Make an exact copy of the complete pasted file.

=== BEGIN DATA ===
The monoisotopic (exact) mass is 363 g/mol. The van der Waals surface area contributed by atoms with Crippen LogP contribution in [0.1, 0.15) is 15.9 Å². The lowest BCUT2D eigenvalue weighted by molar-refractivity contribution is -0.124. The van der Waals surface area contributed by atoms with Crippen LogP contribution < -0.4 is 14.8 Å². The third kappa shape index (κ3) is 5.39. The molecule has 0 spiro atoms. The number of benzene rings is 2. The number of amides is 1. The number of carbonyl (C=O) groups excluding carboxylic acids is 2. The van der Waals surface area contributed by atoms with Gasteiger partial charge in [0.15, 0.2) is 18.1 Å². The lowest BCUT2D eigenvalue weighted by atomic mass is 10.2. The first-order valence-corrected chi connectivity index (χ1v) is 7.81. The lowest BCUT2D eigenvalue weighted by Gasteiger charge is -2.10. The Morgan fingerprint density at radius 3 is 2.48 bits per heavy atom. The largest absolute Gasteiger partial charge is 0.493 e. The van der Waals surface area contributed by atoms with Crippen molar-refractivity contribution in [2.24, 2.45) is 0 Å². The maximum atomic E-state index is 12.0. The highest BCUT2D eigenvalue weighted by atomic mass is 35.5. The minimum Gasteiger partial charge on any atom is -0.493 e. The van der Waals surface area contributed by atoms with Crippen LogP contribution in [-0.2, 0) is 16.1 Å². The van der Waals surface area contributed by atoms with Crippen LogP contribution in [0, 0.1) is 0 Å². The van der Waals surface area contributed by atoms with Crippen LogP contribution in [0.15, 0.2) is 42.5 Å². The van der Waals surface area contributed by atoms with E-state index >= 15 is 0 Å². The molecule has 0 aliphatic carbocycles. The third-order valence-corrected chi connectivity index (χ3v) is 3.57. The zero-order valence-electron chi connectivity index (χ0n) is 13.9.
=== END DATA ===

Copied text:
The monoisotopic (exact) mass is 363 g/mol. The van der Waals surface area contributed by atoms with Crippen LogP contribution in [0.1, 0.15) is 15.9 Å². The lowest BCUT2D eigenvalue weighted by molar-refractivity contribution is -0.124. The van der Waals surface area contributed by atoms with Crippen LogP contribution < -0.4 is 14.8 Å². The third kappa shape index (κ3) is 5.39. The molecule has 0 spiro atoms. The number of benzene rings is 2. The number of amides is 1. The number of carbonyl (C=O) groups excluding carboxylic acids is 2. The van der Waals surface area contributed by atoms with Gasteiger partial charge in [0.15, 0.2) is 18.1 Å². The lowest BCUT2D eigenvalue weighted by atomic mass is 10.2. The first-order valence-corrected chi connectivity index (χ1v) is 7.81. The lowest BCUT2D eigenvalue weighted by Gasteiger charge is -2.10. The Morgan fingerprint density at radius 3 is 2.48 bits per heavy atom. The largest absolute Gasteiger partial charge is 0.493 e. The van der Waals surface area contributed by atoms with Crippen molar-refractivity contribution in [2.24, 2.45) is 0 Å². The maximum atomic E-state index is 12.0. The highest BCUT2D eigenvalue weighted by atomic mass is 35.5. The minimum Gasteiger partial charge on any atom is -0.493 e. The van der Waals surface area contributed by atoms with Crippen LogP contribution in [-0.2, 0) is 16.1 Å². The van der Waals surface area contributed by atoms with Crippen LogP contribution in [0, 0.1) is 0 Å². The van der Waals surface area contributed by atoms with Crippen LogP contribution in [0.15, 0.2) is 42.5 Å². The van der Waals surface area contributed by atoms with E-state index >= 15 is 0 Å². The molecule has 0 aliphatic carbocycles. The third-order valence-corrected chi connectivity index (χ3v) is 3.57. The zero-order valence-electron chi connectivity index (χ0n) is 13.9.